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Ciudad Juarez

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WORLD
February 12, 2010 | By Tracy Wilkinson
Facing intense political pressure and demands that he resign, President Felipe Calderon traveled Thursday to Mexico's deadliest city to defend his troubled fight against drug cartels, which critics charge has only intensified the violence. Angry crowds greeted Calderon as he arrived in a heavily guarded Ciudad Juarez. The president said it was time to launch a much-discussed expansion of the drug war to include efforts aimed at tackling social issues, such as unemployment and addiction.
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WORLD
November 10, 2013 | By Tracy Wilkinson
MEXICO CITY - Usually, human rights activists and victims are on the same side of a conflict. But the case of Israel Arzate has put the two allies in opposite camps in Mexico, a reflection of how the absence of justice distorts reality in this violent country. Arzate, 28, was one of a small handful of people formally accused by authorities of perpetrating one of the most notorious massacres in recent Mexican history. Fifteen mostly young people were shot to death as they celebrated a soccer victory in the border city of Ciudad Juarez in January 2010.
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NEWS
July 15, 2011 | By Mary Forgione, Los Angeles Times Daily Travel & Deal blogger
Drug cartel members may be planning attacks at the U.S. border with Mexico and on U.S. Consulate offices in Ciudad Juarez, across the border from El Paso, in retaliation for the arrest this week of an accused drug-cartel leader, the consulate warned Friday. In an emergency message , the consulate Friday advised American citizens to "remain vigilant. " It said: "Information has come to light that suggests a cartel may be targeting the U.S. Consulate in Ciudad Juarez or U.S. Ports of Entry.  In the past, cartels have been willing to utilize car bombs in attacks.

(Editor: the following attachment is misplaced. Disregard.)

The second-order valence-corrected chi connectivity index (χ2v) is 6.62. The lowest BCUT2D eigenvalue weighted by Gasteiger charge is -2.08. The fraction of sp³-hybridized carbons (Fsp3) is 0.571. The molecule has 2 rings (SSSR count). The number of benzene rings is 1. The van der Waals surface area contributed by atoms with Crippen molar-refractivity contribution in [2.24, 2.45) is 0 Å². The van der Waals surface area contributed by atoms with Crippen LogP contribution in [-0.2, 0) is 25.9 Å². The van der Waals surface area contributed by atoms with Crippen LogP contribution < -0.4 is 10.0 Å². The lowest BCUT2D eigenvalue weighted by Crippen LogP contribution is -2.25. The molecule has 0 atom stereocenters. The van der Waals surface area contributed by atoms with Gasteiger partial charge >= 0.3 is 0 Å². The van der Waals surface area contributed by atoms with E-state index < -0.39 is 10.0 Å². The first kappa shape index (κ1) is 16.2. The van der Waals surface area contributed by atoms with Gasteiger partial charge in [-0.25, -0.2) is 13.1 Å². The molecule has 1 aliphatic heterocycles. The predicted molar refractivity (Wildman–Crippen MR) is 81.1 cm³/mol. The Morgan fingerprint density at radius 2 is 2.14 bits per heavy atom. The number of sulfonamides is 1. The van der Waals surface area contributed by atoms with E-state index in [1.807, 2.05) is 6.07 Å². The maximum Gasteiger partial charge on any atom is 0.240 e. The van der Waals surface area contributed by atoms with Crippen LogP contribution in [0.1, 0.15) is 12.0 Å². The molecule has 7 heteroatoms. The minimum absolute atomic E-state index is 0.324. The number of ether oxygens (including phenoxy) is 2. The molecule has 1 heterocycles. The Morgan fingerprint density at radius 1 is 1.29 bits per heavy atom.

WORLD
October 26, 2013 | By Laura King
CAIRO - Some dared to drive. Others stayed home, but promised to take to the roads another day. Calls for a nationwide “drive-in” to protest Saudi Arabia's de facto ban on women driving were softened at the eleventh hour by organizers, who said Saudi Arabian authorities threatened them with serious consequences if they drove on Saturday. Activists urged female would-be motorists to instead make it an ongoing campaign, and to get behind the wheel whenever they could. They said about 60 women altogether reported they had driven in Saudi Arabia on Saturday, with more than a dozen uploading videos of themselves doing so. Even on a smaller scale than originally envisioned, it was the year's biggest action against the restriction.
WORLD
October 25, 2010 | Times wire services
? Families on Sunday mourned the victims of one of Mexico's worst shootings, weeping over the open coffins of teenagers as young as 14 as Ciudad Juarez residents expressed outrage at the surging violence. Crowding around the bodies in white and gray coffins, parents and friends sobbed as they bid farewell to the 14 people killed at a family birthday party on Friday night in the Mexican city that is the epicenter of the country's drug war. The toll rose from 13 after an 18-year-old victim died of his wounds.
WORLD
September 15, 2005 | From Times Wire Reports
A Mexican federal special prosecutor assigned in May to investigate 12 years of killings of women in Ciudad Juarez is leaving the job, the attorney general's office announced. Mireille Roccatti, president of the National Human Rights Commission from 1997 to 1999, is to join the Cabinet of recently elected Mexico State Gov. Enrique Pena Nieto of the Institutional Revolutionary Party.
WORLD
November 4, 2004 | From Times Wire Reports
An 18-year-old woman was beaten, raped and strangled outside an abandoned house in Ciudad Juarez, a city that has been beset by a string of killings of young women, police said. Authorities received a call from neighbors who reported that a woman was screaming, Mexican police said. Officers arrested Jose Luis Montes, 26, as he fled the scene, police said.